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9 Valuable Lessons Learned After Writing My First Book

9 Valuable Lessons Learned After Writing My First Book

In 2012, my coach asked if I wanted to write a book. This had been a dream of mine for a long time, so it didn’t take me long to say, “Yes.”

It’s now 2013 and the book is finished. I’m exhausted but happy: this project has been a real stretch! Yet, I have learned many valuable lessons about writing a book and today I’m here to tell you some of them.

1. Crowdsourcing makes you a project manager.

My book was written by using crowdsourcing. In other words, I didn’t write all the content by myself—there were also 18 other contributors (bloggers, marketers, and entrepreneurs) to this project. Maybe it was for this very reason that I didn’t feel like an author at times. Instead, my job was to keep a lot of strings on my fingers, so that things would roll along smoothly.

In addition to doing some of the writing (sections such as my part of the book, the Introduction, the thank-yous, the Conclusion, or contributor introductions before each chapter), I also did the following:

  • Found the people to join my project and a person to write the Foreword.
  • Hired a book cover designer.
  • Hired a typesetter for the book.
  • Negotiated with everyone who reviewed my book about possible promotions.
  • Wrote a bunch of launch guest posts and created other launch-related material.
  • Built a website for my book.
  • Created a promo package for reviewers (and anyone else who wanted to promote my book).

This is probably just the tip of the iceberg of all the work I have done during the project. Yet, I’m proud that I was able to get them all out of the way before the launch date.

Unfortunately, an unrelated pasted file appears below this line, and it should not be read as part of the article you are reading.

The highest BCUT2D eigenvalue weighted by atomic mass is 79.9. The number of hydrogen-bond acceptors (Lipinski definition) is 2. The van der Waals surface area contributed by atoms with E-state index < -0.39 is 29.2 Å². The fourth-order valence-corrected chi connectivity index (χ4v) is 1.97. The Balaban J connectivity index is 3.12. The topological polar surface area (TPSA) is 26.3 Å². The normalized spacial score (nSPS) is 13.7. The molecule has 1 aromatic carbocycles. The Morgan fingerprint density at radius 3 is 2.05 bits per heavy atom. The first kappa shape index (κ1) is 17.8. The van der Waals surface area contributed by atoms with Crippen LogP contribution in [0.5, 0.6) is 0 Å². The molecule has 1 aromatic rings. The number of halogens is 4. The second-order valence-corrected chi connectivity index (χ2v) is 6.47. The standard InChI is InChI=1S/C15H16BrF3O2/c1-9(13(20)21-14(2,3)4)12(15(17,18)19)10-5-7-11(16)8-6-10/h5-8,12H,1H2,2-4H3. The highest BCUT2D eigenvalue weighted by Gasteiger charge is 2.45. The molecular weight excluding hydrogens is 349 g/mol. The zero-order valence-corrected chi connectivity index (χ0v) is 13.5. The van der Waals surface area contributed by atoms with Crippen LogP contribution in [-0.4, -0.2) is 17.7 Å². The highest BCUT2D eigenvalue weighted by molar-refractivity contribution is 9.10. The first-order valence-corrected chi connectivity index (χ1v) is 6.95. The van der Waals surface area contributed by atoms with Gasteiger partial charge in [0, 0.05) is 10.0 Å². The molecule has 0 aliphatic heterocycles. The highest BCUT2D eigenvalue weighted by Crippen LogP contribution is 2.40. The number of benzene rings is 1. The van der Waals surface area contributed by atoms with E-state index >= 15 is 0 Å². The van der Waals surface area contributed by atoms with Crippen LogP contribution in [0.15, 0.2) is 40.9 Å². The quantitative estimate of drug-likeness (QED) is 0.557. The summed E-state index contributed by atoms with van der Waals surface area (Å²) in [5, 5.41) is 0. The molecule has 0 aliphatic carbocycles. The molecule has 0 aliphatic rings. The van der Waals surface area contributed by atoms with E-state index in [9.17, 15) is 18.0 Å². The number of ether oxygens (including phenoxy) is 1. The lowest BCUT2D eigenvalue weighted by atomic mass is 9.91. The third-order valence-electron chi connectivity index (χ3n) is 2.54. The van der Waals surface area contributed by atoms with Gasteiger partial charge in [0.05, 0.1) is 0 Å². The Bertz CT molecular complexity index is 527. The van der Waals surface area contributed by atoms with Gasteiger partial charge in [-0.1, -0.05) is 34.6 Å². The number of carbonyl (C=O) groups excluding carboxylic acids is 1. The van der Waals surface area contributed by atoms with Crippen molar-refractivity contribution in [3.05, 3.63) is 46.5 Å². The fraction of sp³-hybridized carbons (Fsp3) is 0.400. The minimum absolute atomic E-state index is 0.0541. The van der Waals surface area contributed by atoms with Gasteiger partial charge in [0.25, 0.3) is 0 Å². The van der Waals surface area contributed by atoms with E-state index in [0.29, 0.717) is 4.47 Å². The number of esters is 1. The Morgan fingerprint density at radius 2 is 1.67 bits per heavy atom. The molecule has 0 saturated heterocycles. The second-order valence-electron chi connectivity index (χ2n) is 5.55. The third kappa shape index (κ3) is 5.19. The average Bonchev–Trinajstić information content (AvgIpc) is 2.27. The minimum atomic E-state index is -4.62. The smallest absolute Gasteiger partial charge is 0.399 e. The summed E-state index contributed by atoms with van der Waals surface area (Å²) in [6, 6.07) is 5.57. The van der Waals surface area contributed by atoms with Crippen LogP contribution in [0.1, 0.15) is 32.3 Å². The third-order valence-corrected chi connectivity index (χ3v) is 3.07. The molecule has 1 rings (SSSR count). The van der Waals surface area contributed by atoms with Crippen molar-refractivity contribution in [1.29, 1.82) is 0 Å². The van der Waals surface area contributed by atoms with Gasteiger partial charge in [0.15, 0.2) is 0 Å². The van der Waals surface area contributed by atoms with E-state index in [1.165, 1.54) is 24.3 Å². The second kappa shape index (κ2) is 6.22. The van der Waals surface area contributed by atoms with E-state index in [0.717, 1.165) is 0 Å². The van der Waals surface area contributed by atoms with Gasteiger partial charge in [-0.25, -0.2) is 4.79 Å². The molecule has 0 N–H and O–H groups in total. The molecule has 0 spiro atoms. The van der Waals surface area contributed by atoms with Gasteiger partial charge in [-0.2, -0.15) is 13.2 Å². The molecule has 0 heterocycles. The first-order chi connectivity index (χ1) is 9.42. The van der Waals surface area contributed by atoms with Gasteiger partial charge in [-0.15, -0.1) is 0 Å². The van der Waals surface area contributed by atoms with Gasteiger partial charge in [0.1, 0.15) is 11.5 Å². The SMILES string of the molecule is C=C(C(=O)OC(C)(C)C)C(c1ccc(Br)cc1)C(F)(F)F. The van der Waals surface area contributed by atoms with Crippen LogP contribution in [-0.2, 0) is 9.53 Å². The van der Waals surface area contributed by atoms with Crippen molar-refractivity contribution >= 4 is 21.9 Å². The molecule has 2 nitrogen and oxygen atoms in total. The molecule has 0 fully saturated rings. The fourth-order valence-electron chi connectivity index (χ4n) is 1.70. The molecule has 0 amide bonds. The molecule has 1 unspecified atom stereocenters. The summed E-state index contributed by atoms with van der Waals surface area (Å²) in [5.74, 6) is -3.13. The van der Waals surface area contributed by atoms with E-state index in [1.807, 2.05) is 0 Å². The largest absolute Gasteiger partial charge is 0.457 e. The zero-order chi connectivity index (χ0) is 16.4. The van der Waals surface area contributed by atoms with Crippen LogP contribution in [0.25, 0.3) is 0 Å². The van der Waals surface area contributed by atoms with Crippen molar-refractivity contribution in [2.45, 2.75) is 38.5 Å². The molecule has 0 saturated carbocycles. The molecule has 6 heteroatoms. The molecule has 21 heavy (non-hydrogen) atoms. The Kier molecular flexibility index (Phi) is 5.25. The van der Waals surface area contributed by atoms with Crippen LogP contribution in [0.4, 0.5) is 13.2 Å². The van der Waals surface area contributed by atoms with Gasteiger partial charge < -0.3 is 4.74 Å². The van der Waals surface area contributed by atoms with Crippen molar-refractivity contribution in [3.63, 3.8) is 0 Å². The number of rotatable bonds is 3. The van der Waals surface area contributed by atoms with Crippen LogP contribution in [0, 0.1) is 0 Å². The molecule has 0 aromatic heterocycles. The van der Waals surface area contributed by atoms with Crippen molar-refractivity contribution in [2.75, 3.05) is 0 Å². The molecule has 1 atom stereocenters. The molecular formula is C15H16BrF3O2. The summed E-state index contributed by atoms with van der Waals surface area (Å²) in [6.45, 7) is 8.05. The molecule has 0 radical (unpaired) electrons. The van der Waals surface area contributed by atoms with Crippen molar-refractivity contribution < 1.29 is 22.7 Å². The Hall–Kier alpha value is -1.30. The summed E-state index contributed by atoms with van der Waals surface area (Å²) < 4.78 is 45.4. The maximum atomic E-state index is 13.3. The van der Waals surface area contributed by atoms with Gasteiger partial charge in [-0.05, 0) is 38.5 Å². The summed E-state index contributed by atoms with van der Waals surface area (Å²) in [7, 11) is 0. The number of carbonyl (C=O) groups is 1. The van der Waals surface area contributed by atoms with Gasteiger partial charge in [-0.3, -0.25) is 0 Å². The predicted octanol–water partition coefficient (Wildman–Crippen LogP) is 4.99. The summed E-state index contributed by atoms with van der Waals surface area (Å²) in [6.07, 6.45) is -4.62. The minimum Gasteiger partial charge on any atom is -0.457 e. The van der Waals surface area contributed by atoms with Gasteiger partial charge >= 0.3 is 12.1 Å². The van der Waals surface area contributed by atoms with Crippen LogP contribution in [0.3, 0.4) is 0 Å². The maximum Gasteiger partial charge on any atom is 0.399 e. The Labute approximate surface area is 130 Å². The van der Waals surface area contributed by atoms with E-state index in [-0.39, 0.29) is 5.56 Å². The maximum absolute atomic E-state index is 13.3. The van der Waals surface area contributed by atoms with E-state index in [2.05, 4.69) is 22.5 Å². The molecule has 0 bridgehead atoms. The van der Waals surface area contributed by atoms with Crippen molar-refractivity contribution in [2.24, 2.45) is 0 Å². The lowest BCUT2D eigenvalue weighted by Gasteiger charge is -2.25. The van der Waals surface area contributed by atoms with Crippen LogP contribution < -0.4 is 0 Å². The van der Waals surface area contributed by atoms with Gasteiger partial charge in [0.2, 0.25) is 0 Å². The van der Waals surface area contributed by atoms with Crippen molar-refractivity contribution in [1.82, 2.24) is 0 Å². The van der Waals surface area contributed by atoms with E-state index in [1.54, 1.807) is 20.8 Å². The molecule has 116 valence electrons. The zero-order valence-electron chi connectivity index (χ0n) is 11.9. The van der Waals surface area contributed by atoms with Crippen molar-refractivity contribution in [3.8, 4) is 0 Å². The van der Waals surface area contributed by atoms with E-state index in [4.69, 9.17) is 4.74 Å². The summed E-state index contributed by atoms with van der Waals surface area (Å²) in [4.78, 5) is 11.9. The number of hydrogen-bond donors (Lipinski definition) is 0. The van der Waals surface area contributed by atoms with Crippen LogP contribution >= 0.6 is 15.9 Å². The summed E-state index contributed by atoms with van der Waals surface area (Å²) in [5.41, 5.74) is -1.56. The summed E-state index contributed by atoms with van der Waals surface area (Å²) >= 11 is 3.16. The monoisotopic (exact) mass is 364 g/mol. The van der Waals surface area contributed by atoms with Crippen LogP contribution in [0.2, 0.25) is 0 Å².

2. Get a decent editor right from the get-go.

One mistake I made was not hiring a decent editor/proofreader right from the beginning. Instead, I found a person through Fiverr to do the work.

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Unfortunately, when I created one particular draft that I then sent to one of the contributors, he wasn’t too happy about the end results.

After doing a little bit of searching, I found a good editor whose expertise I then used in this project and who proofread/edited the book.

The Fiverr option would have been more inexpensive for sure, but when it concerns a book project, make sure to pay attention to the editing part. Money shouldn’t be an issue in this case!

3. It is going to cost money—but it’s an investment.

When I calculated the project costs so far, the figure was a bit over $2,000. Obviously, I didn’t have to pay everything at once, but rather, during the project.

I see all this money spent as an investment and it’s naturally going to pay itself back (at least partially) through book sales. But more importantly, it’s going to differentiate me from other bloggers out there in my market (productivity), who haven’t written a book yet.

Besides, this investment can give me other interesting opportunities, like teaching and speaking gigs, and it’s also a nice way to build my email list.

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4. Don’t hesitate to outsource as much as you can.

When you are self-publishing a book you want to outsource as much of the work as possible.

For instance, I lost time on the typesetting part because I wanted to save some money and do it myself. However, after talking to my coach about this topic, he suggested that I should find someone through Elance to do the work for me.

I was happy to find someone who could do the work. At least the next time I write a book, I’ll be sure to take the outsourcing path right away—without wasting my time.

5. Make sure to prepare for the launch well in advance.

I was so deeply concentrated on other parts of the book project that I almost forgot the launch phase entirely.

Unfortunately, I was a bit too late on the launch game. For instance, I missed certain guest blog post opportunities on bigger blogs on the launch day. I learned my lesson and next time I will approach these blogs well ahead of time.

Guest posts (15 at the time I was writing this post) were not the only way I was promoting my book and there are plenty of other ways I did it:

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  • Articles on two electronic productivity magazines
  • Advertisement on one electronic productivity magazine
  • Three podcast interviews